Everyone loves a good scare; Halloween is one of the most popular holidays of the year, one which many look forward to. As soon as it hits autumn, we scour the shops for Halloween decor. Today we associate it with trick or treat, dressing up and transforming your home into a haunted mansion. There are countless films and stories about it; it is firmly embedded in our culture. Some may know that the holiday and many of its traditions have Pagan origins, not entirely a modern American import as many believe. So how did it come to be what it is today?
The earliest form of the celebration is the Pagan festival of Samhain (pronounced sah-vin, or sow-in), originating in the Celtic countries of Scotland, Ireland, Wales, Brittany, Isle of Mann, and Cornwall. Translated, Samhain means ‘summers end’, and does not refer to a Pagan god of death, a common misconception. The festival marked the coming of the darker half of the year, when the nights began to draw in. The Celts saw the year in only two seasons, summer and winter. Samhain is held by some as the New Year of the old Celtic calendar, and is still celebrated by modern day Pagan religions. Summer is over, the harvest is done for the year, the leaves turn and trees become bare. It all symbolises ending. Other Pagans celebrate the new year with a beginning rather than an end, at Imbolc, usually on February 1st, marking the beginning of spring and the farming season. ‘Beltain’ was Samhain’s summertime equivalent, marking the beginning of summer.
Samhain was a ‘feast of the dead’, a time when they believed the veil between our world and the next became thin, allowing the living and the dead to mix. It was a time to remember and celebrate the dead, and reflect on the year that had passed in preparation for the new one. The celebrations would begin on the 31st, and continue until sunrise the following day. A literal ‘feast for the dead’ would often take place, in which a dinner would be set out for dead, and people would give an offering from their own plate to those of the deceased. A variation on this is the ‘dumb feast’, which would be held in silence. Food was often left on doorsteps and at altars for the ‘wandering dead’ who had slipped through the veil, guided by candles in windows. Costumes were born out of this, as in order to avoid being recognised by the wandering spirits, people would disguise themselves as ghoulish creatures to confuse them. Mumming shows were also performed in later years. (Robert A. Davis argues that no sources attribute these celebrations to the remembrance of the dead, but that could perhaps be explained by the general lack of written documents of this period, long before the printing press, when the majority of the population were illiterate. These traditions were born of and continued by folklore.) Bonfires were lit, originally termed ‘bone fires’, as the bones from the feast would be thrown it. Also thrown into the flames were stones, carved with names and then retrieved in the morning. The condition of the stone would determine your fortunes for the coming year.
The tradition of vegetable carving began here too, likely in Ireland, but not with pumpkins as we are familiar with today. Instead turnips were used, carved into ghoulish faces to look like ‘friendly spirits’, and ward away evil. Pumpkins later became prevalent in the US, where they grew abundantly, when 19th century British and European immigrants to the states discovered they were easier to carve. In fact, this year, English Heritage are encouraging a revival of the turnip tradition, owing to a poor pumpkin harvest. The term ‘Jack-O’-Lantern’ possibly comes from Irish folklore, when a miserable drunk named Stingy Jack attempted to trick Satan. The story of how he tricked him varies, but in each variation, too sinful for Heaven and barred from Hell, Jack is doomed to roam earth eternally with nothing but a burning ember inside a hollow turnip. Another possible origin is that they are named for the strange lights that floated over peat bogs and through woodlands, popular in Scottish folklore, so named Jack O’ Lanterns, or ‘Will-o-the-wisp’ (if you’ve seen Disney’s Brave, you’ll know what those are!) These were a type of fae, enticing travellers to stray from their path.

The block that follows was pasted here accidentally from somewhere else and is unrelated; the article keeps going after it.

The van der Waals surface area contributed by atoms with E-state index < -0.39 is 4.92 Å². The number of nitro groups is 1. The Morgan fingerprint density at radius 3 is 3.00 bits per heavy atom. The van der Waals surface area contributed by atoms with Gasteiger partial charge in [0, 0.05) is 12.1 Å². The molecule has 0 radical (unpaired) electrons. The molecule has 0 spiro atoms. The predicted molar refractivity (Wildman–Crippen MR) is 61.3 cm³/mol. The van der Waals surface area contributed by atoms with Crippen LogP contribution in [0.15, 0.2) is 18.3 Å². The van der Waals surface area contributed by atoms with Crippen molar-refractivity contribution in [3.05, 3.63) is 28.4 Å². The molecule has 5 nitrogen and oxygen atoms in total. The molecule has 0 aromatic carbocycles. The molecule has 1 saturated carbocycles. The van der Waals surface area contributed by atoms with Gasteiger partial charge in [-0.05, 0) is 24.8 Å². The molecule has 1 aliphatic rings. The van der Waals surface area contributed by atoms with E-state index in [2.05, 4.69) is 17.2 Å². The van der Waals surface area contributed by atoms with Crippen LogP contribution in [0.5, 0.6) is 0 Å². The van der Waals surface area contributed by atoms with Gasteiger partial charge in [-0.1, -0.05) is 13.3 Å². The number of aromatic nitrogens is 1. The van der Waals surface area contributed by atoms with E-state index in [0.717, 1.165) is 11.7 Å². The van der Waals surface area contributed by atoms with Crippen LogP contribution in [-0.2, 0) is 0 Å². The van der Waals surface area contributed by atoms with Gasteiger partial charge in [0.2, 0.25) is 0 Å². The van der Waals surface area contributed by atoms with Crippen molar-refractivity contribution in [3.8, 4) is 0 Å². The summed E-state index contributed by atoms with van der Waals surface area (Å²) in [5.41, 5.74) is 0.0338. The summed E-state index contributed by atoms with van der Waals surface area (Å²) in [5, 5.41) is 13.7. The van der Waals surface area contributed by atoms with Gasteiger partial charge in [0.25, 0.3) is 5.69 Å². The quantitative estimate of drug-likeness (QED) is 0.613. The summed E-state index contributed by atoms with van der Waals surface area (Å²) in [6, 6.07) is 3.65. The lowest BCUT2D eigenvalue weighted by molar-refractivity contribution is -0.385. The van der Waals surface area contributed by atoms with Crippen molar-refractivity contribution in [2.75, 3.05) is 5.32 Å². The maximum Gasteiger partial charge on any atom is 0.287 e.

A dark festival by nature, Samhain also had an even darker side. Every seven years, the festival of ‘Tara’ coincided with Samhain. Tara was also the location of the High Kings court. On this day, Irish kings would be sacrificed. The tradition led to two Irish kings abdicating before the end of their seven years, and thus avoiding death. But the sacrifice would still be done, using a ‘mock king’ in his place. During the four days of Tara, the old king would be killed, and the successor inaugurated and celebrated. The king was killed either with a priests spear, ‘anointed with a witches brew’ ie. poisoned, or by ‘fairy folk’, people in costume who would beset the king. The first Irish king to accept Christianity was Muiercetach, but he could not escape the ritual after he left his wife, taking in a ‘witch woman’. Eventually, masqueraders set his house alight, killing him, on Samhain in 530 AD. Tales of such sacrifice are common in Celtic and Norse folklore, and is in a way echoed today in Guy Fawkes night bonfires.
From Pagan to Christian: Medieval Halloween
In around the 7th and 8th centuries AD, the Catholic Church cleverly began to adapt these pagan feast days into their own. Samhain eventually became All Hallows’ Eve, preceding or All Saint’s Day on the 1st of November, both days that were already sacred to the Pagans. Pope Boniface IV first established All Martyr’s Day on May 13th 609 AD. This was later moved by Pope Gregory III in 835 AD to 1st November, and expanded to include all saints as well as martyrs. In 1000 AD, it was expanded even further, with the introduction of All Soul’s Day on Novermber 2nd. These three feasts, All Hallows’ Eve, All Saint’s Day and All Souls Day were known as Hallowmass. By the 9th century, Christianity was finally sweeping the Celtic lands, having ridden the wave of conquest across Europe waged by the Roman Empire centuries before.